17. [National health policies and local decisions in Mexico: the case of an intercultural hospital in Cuetzalan, Puebla].

    Science.gov (United States)

    Duarte-Gómez, María Beatriz; Brachet-Márquez, Viviane; Campos-Navarro, Roberto; Nigenda, Gustavo

    2004-01-01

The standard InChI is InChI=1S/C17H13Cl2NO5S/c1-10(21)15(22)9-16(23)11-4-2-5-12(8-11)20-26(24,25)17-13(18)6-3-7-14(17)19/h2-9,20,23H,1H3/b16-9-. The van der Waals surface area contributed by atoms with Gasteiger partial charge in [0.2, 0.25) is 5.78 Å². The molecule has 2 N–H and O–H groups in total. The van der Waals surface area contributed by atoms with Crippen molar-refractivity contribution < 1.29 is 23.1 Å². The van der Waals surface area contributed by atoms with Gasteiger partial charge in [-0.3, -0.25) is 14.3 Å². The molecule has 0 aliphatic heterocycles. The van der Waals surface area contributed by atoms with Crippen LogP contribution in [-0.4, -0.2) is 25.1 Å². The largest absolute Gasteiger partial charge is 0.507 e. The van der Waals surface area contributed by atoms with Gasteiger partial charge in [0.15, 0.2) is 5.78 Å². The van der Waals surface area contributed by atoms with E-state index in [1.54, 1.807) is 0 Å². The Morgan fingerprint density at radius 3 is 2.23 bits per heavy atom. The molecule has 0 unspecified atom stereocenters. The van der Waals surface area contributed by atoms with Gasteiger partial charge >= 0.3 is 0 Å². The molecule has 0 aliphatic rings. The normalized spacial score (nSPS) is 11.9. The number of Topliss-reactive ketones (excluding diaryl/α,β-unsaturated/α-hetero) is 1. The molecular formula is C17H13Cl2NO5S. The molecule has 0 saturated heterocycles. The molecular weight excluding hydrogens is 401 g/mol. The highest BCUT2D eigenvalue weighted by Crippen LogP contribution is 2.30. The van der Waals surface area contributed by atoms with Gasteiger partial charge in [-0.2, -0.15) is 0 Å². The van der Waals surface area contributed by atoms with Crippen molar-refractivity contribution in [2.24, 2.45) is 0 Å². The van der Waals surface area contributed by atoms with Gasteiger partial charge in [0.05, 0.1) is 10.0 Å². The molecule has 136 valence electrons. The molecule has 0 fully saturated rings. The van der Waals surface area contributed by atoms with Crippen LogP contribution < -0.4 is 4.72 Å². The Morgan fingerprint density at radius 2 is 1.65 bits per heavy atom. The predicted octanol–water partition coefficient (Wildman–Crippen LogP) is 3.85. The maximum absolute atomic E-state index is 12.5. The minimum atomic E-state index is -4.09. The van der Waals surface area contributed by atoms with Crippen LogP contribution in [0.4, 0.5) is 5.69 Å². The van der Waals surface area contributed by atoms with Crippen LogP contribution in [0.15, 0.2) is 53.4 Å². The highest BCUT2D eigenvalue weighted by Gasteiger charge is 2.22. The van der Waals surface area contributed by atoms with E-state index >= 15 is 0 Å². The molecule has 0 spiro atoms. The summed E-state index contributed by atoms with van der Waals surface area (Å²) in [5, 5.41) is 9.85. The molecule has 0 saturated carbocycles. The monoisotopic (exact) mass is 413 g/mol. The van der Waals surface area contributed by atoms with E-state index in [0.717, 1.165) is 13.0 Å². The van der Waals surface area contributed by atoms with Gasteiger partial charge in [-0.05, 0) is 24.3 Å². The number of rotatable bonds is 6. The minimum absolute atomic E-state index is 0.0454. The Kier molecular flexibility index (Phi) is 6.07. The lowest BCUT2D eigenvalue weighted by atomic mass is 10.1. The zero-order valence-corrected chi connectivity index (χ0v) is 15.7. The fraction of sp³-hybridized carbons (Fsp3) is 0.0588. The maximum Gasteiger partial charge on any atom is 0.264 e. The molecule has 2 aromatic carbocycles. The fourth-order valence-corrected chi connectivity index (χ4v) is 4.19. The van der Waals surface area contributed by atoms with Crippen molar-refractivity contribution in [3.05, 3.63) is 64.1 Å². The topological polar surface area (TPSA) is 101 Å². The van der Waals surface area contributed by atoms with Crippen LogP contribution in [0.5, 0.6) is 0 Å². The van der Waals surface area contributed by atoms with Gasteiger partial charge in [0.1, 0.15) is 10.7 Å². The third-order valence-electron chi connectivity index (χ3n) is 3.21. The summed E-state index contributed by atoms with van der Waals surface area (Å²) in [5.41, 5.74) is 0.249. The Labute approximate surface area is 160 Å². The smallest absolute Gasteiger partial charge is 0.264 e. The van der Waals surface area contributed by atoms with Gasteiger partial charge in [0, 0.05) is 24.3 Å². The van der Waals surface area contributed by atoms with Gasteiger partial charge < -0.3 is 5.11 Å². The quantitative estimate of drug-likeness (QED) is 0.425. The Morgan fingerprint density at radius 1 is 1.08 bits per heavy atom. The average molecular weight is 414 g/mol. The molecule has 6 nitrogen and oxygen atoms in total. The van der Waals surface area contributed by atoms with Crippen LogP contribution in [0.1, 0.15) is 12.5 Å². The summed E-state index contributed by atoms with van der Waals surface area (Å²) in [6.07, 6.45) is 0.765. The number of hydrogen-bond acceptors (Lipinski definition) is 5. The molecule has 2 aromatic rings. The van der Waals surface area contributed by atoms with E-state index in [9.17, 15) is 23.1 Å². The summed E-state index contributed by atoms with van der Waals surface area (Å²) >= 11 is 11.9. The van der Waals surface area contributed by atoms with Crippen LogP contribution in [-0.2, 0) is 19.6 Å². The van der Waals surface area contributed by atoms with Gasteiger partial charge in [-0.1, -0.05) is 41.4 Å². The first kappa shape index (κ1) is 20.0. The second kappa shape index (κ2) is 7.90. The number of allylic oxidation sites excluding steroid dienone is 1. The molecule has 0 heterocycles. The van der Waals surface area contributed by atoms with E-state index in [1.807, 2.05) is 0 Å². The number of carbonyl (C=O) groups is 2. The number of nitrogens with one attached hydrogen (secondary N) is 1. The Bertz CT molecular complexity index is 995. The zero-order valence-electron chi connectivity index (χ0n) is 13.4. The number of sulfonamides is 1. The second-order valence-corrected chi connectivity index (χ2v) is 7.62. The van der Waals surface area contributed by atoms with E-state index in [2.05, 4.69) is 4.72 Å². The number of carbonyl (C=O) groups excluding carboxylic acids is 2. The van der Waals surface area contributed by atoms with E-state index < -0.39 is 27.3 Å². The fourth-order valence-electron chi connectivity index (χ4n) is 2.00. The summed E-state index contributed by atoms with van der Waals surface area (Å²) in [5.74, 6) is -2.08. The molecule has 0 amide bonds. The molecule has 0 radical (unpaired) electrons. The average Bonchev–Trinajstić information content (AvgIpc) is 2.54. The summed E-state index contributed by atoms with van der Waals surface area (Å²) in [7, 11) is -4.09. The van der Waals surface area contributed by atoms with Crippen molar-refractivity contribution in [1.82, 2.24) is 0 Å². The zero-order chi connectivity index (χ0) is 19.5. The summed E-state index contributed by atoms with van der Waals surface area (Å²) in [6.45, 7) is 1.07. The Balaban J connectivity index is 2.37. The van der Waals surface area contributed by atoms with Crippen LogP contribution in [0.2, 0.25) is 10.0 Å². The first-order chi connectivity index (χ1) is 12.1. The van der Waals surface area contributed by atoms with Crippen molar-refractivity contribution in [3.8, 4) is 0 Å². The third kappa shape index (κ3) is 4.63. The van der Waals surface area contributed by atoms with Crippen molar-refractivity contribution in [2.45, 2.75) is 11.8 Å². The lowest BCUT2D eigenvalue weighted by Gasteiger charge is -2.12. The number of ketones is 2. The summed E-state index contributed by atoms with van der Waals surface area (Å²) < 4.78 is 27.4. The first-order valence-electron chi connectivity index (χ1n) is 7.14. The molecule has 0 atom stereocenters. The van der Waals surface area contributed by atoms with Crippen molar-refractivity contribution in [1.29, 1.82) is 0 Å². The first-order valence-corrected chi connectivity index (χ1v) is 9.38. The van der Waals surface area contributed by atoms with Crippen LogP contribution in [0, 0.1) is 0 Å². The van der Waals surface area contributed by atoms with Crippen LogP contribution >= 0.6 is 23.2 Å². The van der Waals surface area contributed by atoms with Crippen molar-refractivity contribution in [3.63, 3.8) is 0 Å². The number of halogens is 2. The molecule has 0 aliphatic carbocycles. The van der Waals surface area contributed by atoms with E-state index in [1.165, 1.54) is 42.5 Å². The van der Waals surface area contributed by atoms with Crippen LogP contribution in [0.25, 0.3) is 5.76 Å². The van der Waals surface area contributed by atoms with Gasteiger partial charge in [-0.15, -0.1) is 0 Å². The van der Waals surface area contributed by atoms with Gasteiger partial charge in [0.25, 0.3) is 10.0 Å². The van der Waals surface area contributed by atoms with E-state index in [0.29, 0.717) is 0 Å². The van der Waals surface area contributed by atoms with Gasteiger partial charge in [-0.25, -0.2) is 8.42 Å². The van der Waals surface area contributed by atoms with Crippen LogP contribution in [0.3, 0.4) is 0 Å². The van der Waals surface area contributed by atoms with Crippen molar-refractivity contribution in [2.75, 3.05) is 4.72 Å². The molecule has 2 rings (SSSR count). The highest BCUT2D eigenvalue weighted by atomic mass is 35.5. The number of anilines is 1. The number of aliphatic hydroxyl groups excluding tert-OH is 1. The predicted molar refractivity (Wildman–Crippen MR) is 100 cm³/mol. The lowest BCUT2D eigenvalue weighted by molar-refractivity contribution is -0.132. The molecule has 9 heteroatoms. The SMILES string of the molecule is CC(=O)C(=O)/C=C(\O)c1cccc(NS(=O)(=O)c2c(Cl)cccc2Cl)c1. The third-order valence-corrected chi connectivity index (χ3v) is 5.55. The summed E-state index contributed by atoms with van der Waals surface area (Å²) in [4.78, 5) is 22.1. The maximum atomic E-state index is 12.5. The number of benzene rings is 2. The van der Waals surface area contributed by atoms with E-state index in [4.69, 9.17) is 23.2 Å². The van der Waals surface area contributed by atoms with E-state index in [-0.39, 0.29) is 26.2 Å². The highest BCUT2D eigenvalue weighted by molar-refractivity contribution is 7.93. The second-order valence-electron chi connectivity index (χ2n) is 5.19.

To identify the changes brought about by various national and international factors in an intercultural hospital of the municipality of Cuetzalán, Puebla. A case study was conducted during 2000 and 2001 in two Intercultural Hospitals of Mexico; the Cuetzalán Hospital in Puebla and the Jesús María Hospital in Nayarit State. Data were collected by means of 72 semi-structured interviews with allopathic therapists, indigenous therapists, and authorities of the different health care levels. Moreover, documental research was carried out on national policies for indigenous peoples as well as on indigenist policies. These policies were related with the five organizational stages of the hospital. State authorities gave their permission and interviewees signed informed consent. The hospital was created in 1958 by the Ministry of Health as a biomedical institution, in agreement with the integrationist indigenist policies going on at the time. It remained so during the beginning of the administration by the National Indigenist Institute. In 1990, the new participative indigenist policy trends and the creativity and sensitivity of some authorities, under the influence of international strategies, helped to transform the hospital into an Intercultural Hospital (offering both types of medicine, indigenous and allopathic) with regional coverage. In 2000, the devolution of the hospital to the State Ministry of Health, based on financial rather than socio-cultural considerations, caused the temporary loss of its intercultural character. The last stage as an Integral Hospital with Traditional Medicine (from 2003 onwards) was due to a combination of state official initiatives and the new political stance acquired by the Mexican indigenous movement. The hospital is now part of a regional project of five such hospitals officially denominated Integral Hospitals with Traditional Medicine, to be financed by the Puebla-Panama Plan of regional development. Our results confirmed that